A few books later, I began work on a trilogy. I wanted to write a story about the dynamics of a partnership when they’re affected by a kidnapping. Basically, the initial story was about a woman who is held hostage for months. When she is released, she discovers that her old partner, the man she loved, hadn’t even been looking for her. He didn’t even realize she’d been missing. So, she comes back with a huge chip on her shoulder, but she must put it aside because they have to catch a bad guy. I called it Fatal Attraction. I am still working on it today. It no longer has anything do with the original storyline I came up with; it is no longer called Fatal Attraction. Now, it is about a woman investigating her father’s murder. Her father, the director of the CIA, left her a package with the instructions to give it to a man named Jack Logan, but when she discovers that Jack Logan died a week after her father, she teams up with his son, Jack, Jr., to investigate. Amid all of this, there is a frame-up, fake deaths, and many other twists that I will not give away because I would like you guys to read it at some point. As you can see, this sort of plotline requires a little more plotting than your average romance novel.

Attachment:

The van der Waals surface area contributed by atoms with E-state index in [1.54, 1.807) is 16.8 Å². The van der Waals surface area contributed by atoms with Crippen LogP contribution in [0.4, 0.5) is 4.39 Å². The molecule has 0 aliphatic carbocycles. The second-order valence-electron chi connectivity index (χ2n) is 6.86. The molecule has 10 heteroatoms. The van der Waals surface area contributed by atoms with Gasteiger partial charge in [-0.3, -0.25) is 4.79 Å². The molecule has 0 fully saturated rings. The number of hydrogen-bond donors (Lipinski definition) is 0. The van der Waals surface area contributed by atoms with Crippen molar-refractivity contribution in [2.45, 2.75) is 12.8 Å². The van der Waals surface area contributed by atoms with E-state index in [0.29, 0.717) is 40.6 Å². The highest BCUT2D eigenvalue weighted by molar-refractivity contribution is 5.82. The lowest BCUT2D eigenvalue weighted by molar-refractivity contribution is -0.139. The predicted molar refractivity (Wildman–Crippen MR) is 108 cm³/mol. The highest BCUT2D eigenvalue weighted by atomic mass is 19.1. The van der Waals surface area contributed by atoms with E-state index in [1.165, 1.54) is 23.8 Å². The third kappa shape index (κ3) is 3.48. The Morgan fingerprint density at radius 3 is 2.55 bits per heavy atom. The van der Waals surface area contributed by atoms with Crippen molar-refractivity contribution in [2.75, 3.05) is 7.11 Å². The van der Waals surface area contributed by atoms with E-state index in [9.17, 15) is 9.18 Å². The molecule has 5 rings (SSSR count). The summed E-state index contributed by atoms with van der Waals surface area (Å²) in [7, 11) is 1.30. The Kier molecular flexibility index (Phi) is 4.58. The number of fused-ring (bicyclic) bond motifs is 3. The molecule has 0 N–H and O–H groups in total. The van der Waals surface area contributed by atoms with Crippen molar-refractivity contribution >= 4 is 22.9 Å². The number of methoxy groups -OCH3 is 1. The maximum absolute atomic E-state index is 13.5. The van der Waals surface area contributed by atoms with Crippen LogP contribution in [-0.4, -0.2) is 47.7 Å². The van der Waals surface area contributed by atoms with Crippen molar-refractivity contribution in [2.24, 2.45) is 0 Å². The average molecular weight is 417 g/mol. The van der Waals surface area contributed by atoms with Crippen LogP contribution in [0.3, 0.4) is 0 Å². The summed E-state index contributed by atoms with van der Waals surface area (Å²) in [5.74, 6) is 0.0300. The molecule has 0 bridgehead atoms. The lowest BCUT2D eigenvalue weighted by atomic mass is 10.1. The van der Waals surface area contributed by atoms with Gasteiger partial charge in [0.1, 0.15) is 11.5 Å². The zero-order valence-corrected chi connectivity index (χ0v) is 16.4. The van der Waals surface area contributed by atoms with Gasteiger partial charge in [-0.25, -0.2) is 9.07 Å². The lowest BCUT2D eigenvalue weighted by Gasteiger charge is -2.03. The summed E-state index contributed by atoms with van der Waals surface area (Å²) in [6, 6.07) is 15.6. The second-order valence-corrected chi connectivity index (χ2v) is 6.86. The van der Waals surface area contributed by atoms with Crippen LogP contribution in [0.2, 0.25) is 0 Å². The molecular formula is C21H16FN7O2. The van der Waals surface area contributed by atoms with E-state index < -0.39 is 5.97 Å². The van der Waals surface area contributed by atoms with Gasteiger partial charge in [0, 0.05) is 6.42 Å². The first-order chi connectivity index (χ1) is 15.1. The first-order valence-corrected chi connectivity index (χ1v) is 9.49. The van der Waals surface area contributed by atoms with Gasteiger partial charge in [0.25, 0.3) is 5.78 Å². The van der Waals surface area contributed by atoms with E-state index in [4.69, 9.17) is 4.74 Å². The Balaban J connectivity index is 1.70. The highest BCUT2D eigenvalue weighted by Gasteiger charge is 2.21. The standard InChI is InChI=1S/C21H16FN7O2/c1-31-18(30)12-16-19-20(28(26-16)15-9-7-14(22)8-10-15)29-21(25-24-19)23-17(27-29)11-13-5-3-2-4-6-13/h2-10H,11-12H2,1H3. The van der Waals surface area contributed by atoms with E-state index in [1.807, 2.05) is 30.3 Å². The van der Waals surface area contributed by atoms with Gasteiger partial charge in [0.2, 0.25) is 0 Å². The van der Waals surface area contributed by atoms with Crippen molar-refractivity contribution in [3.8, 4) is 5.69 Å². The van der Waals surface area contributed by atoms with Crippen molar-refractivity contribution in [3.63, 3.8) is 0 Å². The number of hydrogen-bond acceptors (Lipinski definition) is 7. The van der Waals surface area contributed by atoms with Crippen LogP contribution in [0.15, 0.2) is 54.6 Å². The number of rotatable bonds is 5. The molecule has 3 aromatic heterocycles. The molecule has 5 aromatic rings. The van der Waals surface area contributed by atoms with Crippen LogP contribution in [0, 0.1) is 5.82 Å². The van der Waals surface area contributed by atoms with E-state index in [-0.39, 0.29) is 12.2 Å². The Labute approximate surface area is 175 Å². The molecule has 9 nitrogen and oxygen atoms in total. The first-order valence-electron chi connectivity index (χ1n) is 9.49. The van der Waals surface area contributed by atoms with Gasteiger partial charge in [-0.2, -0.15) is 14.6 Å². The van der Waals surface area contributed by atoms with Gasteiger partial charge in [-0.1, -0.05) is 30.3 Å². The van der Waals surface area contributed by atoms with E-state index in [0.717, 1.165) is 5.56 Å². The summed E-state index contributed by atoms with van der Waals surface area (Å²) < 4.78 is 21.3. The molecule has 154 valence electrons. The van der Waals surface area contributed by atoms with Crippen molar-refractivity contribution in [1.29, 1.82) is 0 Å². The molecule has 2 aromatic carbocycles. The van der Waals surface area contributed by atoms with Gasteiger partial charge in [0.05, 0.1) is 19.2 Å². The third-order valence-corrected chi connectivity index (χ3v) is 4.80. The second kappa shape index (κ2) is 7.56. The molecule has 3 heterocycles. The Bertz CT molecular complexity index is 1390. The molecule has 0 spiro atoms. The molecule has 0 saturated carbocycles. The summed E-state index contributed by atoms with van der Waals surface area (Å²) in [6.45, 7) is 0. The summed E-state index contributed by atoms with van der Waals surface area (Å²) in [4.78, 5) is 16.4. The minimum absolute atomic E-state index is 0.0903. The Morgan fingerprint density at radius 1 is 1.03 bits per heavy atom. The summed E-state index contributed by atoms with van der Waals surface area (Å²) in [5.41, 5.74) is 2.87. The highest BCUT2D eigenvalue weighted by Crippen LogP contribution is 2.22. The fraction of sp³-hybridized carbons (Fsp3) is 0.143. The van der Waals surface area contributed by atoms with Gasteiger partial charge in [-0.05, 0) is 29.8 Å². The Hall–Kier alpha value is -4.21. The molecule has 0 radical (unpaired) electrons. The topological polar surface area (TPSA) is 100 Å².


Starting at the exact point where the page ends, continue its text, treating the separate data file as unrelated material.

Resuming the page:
I began investigating. I knew I needed some sort of plan; at the very least, I needed to know the layout of the case my characters were investigating. I needed to know what clues they would find, and when and where they would find them.